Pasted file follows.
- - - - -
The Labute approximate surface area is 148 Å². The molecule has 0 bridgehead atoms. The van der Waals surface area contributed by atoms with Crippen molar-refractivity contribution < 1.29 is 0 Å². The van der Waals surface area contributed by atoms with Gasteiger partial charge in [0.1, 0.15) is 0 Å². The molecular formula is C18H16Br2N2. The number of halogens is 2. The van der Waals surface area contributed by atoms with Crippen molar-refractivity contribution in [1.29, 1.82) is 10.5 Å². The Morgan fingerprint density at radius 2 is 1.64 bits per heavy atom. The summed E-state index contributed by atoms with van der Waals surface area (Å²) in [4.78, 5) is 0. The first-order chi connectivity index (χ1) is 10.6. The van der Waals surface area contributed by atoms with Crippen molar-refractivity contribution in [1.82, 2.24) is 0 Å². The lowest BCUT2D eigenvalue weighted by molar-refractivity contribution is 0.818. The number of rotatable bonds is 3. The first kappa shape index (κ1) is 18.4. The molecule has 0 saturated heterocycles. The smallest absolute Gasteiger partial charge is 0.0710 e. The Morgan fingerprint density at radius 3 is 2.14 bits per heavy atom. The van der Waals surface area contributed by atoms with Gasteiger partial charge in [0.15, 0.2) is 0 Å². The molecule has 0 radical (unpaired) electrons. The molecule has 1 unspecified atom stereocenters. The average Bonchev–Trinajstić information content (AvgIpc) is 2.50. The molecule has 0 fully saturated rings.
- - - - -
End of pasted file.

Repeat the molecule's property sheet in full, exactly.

The Labute approximate surface area is 148 Å². The molecule has 0 bridgehead atoms. The van der Waals surface area contributed by atoms with Crippen molar-refractivity contribution < 1.29 is 0 Å². The van der Waals surface area contributed by atoms with Gasteiger partial charge in [0.1, 0.15) is 0 Å². The molecular formula is C18H16Br2N2. The number of halogens is 2. The van der Waals surface area contributed by atoms with Crippen molar-refractivity contribution in [1.29, 1.82) is 10.5 Å². The Morgan fingerprint density at radius 2 is 1.64 bits per heavy atom. The summed E-state index contributed by atoms with van der Waals surface area (Å²) in [4.78, 5) is 0. The first-order chi connectivity index (χ1) is 10.6. The van der Waals surface area contributed by atoms with Crippen molar-refractivity contribution in [1.82, 2.24) is 0 Å². The lowest BCUT2D eigenvalue weighted by molar-refractivity contribution is 0.818. The number of rotatable bonds is 3. The first kappa shape index (κ1) is 18.4. The molecule has 0 saturated heterocycles. The smallest absolute Gasteiger partial charge is 0.0710 e. The Morgan fingerprint density at radius 3 is 2.14 bits per heavy atom. The van der Waals surface area contributed by atoms with Gasteiger partial charge in [0.15, 0.2) is 0 Å². The molecule has 0 radical (unpaired) electrons. The molecule has 1 unspecified atom stereocenters. The average Bonchev–Trinajstić information content (AvgIpc) is 2.50. The molecule has 0 fully saturated rings.